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Ramu III (known as "Ramu," and later renamed "Winston") was an Orca ("killer whale") who resided at the now-defunct Windsor Safari Park in Berkshire, England between 1970 and 1976, and later, at SeaWorld San Diego in California between 1976 and 1986. An adult male, Ramu (actually Ramu III) was caught on August 8, 1970, after his pod of eighty orcas was 'corralled' in Penn Cove, near Coupeville, Washington, USA (six others were also caught, while four died and the remaining sixty nine escaped capture). At capture, Ramu was 13.32 ft (4.06 m) long and a member of the Southern Resident Killer Whales' L-pod. It is assumed his family members still survive in the Salish Sea and in nearby Pacific coastal waters.
Windsor Safari Park
Ramu was then transferred to Windsor Safari Park, where he became the star attraction in the park's Sea World exhibition, (not to be confused with the American SeaWorld, where he would later move) splashing people with the beating of his tail against the water, along with a small number of dolphins, with whom Ramu cohabited. Over the next six years, Ramu matured into a bull Orca and began to outgrow the relatively small tank at the safari park. In October 1976, Ramu was sold to SeaWorld San Diego in a swap that saw two female Orcas (named Winnie and Hoi Wai) move in the other direction. To avoid confusion with another Orca named Ramu that already lived at Seaworld San Diego, Ramu was renamed Winston, although he inevitably performed under the stage name Shamu, (used for most performing whales at SeaWorld, after the first whale kept there.)
SeaWorld San Diego
As a fully grown male, Winston now dwarfed even his pool mates, his size distinguishing him almost as much as his dorsal fin, which flopped over to his left hand side and made him instantly recognizable to visitors to the park. He courted and mated with several females at the park, impregnating Kandu V, Kenau and Katina. Katina was the first to give birth, on September 26, 1985, to a healthy young female Orca named Kalina (the first of the 'Baby Shamu' generation of whale calves). In January 1986, both Kenau and Kandu V lost their babies, Kenau's dying of a heart defect 11 days after birth and Kandu's being stillborn.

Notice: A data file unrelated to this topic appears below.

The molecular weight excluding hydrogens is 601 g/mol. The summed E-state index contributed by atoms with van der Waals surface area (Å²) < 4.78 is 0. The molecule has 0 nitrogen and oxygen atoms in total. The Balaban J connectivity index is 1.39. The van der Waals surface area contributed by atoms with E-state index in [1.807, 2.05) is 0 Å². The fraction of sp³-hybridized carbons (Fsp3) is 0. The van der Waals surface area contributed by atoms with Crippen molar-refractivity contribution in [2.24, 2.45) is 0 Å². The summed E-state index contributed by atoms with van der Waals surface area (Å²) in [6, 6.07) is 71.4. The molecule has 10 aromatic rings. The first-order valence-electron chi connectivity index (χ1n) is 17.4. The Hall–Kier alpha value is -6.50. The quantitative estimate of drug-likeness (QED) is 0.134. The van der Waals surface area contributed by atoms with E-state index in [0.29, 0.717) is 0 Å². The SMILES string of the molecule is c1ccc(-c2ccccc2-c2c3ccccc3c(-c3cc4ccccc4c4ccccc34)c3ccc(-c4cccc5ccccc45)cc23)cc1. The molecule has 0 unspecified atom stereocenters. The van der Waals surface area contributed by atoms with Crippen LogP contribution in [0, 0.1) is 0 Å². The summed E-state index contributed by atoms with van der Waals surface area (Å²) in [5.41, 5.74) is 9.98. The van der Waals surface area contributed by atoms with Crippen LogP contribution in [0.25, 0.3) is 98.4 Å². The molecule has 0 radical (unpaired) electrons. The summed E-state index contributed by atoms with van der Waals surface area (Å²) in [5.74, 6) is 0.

Winston was not a failure by any means though. Kalina was the first calf conceived and born in captivity successfully, and the success ushered in a generation of numerous Orca births in captivity around the world. Kalina's mother Katina is still alive at SeaWorld Orlando in Florida, along with Kalina's own calves, Keet, (the first 'grandbaby' Shamu), Keto, Tuar and Skyla, as well as a stillbirth in 1997. In 2004, Keet had his first offspring, a female called Kalia, the first great grandbaby Shamu, making Winston a great grandfather. In 2005, Keet sired Halyn, his second offspring thus making Winston a great grandfather again. Sadly, Kalina died in October 4, 2010, from septicemia, at 25 years old.
Winston died on April 28, 1986 of chronic cardiovascular failure. At the time of his last health checkup, Winston had been 7.4 metres long and weighed 5,443 kg. His age at death has been estimated as between 15 and 20 years of age.
- Daughters: Kalina, Baby Shamu II*, and 1986 stillborn calf with Kandu V*
- Granddaughters: Skyla
- Grandsons: Keet, Keto, and Tuar
- Great-Granddaughters: Kalia and Halyn*
- Possible relatives: Lil Nooka*, Jumbo*, Chappy*, Clovis*, and Ramu IV*
- Breed: 100% Southern Resident
(Asterisk indicates a deceased relative)
- Shamu (SeaWorld show)
- Keiko, star of the 'Free Willy' trilogy of films.
- Windsor Safari Park
- Captive orcas
- List of captive orcas
- "Known captures of orca for worldwide aquaria". A Whale of a Business. PBS. November 11, 1997.